Bushrock removal - key threatening process listing

The Scientific Committee, established by the Threatened Species Conservation Act, has made a Final Determination to list Bushrock Removal as a KEY THREATENING PROCESS on Schedule 3 of the Act. Listing of Key Threatening Processes is provided for by Part 2 of the Act.

NSW Scientific Committee - final determination

The Scientific Committee has found that:

1. Bushrock Removal is the removal of natural surface deposits of rock from rock outcrops or from areas of native vegetation. Native Vegetation means any of the following types of indigenous vegetation: trees, understorey plants, groundcover, and plants occurring in a wetland. This definition of native vegetation is consistent with the definition in the Native Vegetation Conservation Act, 1997. The rocks may be loose rocks on rock surfaces or on the soil surface, or may have been removed from rock outcrops by excavation or blasting.

2. Bushrock Removal, for the purposes of this final determination, does not include: the removal of rock from approved mining or quarrying activities; the salvage of rock where the removal of the rock is necessary for carrying out a development or activity with an existing approval under the Environmental Planning and Assessment Act or the removal of rock from paddocks when it constitutes a necessary part of the carrying out of a routine agricultural activity.

3. Bushrock Removal is associated with further environmental degradation from use of vehicles or machinery, or fire.

4. Bushrock Removal is prohibited from National Parks and Wildlife Service estate and from Crown Land. However, illegal removal continues. Some local councils have included provisions regulating bushrock collection in Local Environmental Plans but there is no consistent approval process for Bushrock Removal from private land, and law enforcement on public land has not prevented continued collection.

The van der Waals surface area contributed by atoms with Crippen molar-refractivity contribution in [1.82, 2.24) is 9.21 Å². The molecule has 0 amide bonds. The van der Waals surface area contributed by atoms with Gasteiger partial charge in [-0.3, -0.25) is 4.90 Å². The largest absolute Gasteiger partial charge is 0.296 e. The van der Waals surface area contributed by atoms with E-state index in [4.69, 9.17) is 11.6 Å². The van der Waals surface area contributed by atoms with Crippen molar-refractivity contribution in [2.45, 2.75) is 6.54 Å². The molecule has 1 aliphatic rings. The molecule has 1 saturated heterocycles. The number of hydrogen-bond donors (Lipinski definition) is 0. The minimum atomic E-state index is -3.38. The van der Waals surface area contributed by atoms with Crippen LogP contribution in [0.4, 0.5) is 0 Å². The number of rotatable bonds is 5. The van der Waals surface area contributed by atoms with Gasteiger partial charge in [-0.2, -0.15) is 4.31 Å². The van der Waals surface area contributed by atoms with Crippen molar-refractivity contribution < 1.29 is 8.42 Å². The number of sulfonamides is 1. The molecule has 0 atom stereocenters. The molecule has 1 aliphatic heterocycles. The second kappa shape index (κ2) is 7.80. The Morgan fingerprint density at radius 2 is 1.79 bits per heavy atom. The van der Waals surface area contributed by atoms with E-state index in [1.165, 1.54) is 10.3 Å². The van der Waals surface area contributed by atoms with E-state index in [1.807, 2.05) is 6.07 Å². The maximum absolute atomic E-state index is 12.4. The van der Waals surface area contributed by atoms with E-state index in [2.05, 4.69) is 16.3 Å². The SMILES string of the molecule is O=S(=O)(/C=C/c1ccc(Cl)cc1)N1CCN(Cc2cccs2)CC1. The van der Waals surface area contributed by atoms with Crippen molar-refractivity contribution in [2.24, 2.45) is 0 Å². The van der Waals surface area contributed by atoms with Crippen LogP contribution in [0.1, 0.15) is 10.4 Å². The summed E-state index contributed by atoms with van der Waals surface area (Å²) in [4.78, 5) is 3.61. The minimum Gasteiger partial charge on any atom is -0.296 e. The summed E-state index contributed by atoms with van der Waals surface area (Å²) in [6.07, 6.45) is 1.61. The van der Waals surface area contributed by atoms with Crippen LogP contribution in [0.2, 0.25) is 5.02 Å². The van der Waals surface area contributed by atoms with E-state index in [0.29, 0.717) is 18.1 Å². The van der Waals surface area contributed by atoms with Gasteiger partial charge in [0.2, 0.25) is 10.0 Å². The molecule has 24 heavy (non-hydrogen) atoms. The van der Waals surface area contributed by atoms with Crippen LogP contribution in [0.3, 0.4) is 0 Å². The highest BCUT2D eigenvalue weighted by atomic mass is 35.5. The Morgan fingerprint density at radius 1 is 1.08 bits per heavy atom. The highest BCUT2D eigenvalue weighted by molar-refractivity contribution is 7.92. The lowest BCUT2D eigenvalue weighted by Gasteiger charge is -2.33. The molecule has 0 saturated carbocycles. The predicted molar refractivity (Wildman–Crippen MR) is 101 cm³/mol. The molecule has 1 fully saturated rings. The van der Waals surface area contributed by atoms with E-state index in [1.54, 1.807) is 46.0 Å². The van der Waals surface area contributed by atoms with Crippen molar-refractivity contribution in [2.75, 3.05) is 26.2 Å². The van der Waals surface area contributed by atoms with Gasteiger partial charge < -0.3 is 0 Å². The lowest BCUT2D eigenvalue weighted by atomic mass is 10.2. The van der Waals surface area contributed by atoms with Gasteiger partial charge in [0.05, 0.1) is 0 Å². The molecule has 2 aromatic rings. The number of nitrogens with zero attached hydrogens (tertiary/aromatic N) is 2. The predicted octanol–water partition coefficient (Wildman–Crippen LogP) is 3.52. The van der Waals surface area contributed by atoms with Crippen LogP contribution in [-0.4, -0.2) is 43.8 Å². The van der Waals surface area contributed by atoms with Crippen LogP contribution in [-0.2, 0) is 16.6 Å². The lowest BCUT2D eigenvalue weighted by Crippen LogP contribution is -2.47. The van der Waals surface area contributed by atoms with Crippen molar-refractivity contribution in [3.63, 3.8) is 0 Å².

5. Bushrock Removal removes and/or disturbs habitat of native species, which may find shelter in or under rocks, may use rocks for basking, or which grow in rocky areas.

6. Threatened species which are identified as being adversely affected by Bushrock Removal are listed below. As bushrock is habitat for these species the impact of any development activity must be assessed separately where these species are known or likely to occur.


  • Aprasia parapulchella - Pink-tailed Legless lizard
  • Dasyurus maculatus - Spotted-tailed Quoll
  • Delma impar - Striped Legless lizard
  • Hoplocephalus bungaroides - Broad-headed snake
  • Pseudophryne australis - Red-crowned toadlet
  • Suta flagellum - Little Whip Snake
  • Tympanocryptis lineata pinguicolla - South-eastern Lined Earless Dragon
  • Underwoodisaurus sphyrurus - Border Thick-tailed Gecko


  • Acacia bynoeana
  • Acacia gordonii
  • Boronia granitica
  • Darwinia biflora
  • Eucalyptus camfieldii
  • Kunzea rupestris
  • Melaleuca deanei
  • Micromyrtus blakelyi
  • Persoonia hirsuta
  • Pimelea curviflora var. curviflora
  • Tetratheca glandulosa
  • Velleia perfoliata

7. Examples of other species which may become threatened by continuance of the process include:


  • Anomalopus leuckartii
  • Cacophis squamulosus - Golden crowned snake
  • Egernia saxatilis ssp. intermedia - Black Rock skink
  • Hemicloea major - Rock spider
  • Oedura lesueurii - Velvet gecko
  • Phyllurus platurus - Southern leaf tailed gecko


  • Angophora crassifolia
  • Boronia serrulata
  • Eucalyptus leuhmanniana
  • Leucopogon fletcheri ssp. fletcheri
  • Lomandra brevis
  • Mirbelia speciosa
  • Platysace clelandii
  • Prostanthera howelliae
  • Tetratheca neglecta

The Committee noted that information on a number of species likely to be affected by Bushrock Removal is found in the Bushrock Removal Information Sheet prepared by the National Parks and Wildlife Service.

8. Rocks provide habitat for a diversity of bryophytes (mosses and liverworts) and lichens. It is possible that a number of species of these plants may be threatened by Bushrock Removal, as may invertebrate fauna associated with rocks which may be poorly known.

9. A Threat Abatement Plan could examine the need for consistently applicable regulation of Bushrock Removal, address the requirements for law enforcement, address the need for public education and examine the potential for rehabilitation of sites adversely affected by Bushrock Removal.

10. The information in 4, 5 and 6 above satisfies the requirements of both section 15(a) and 15(b) of the Threatened Species Conservation Act for the listing of Bushrock Removal as a key threatening process. The Scientific Committee is of the opinion that Bushrock Removal is eligible to be listed as a key threatening process because it adversely affects two or more threatened species and it could cause species that are not threatened to become threatened.

Proposed Gazettal date: 5/11/99
Exhibition period: 5/11/99 - 10/12/99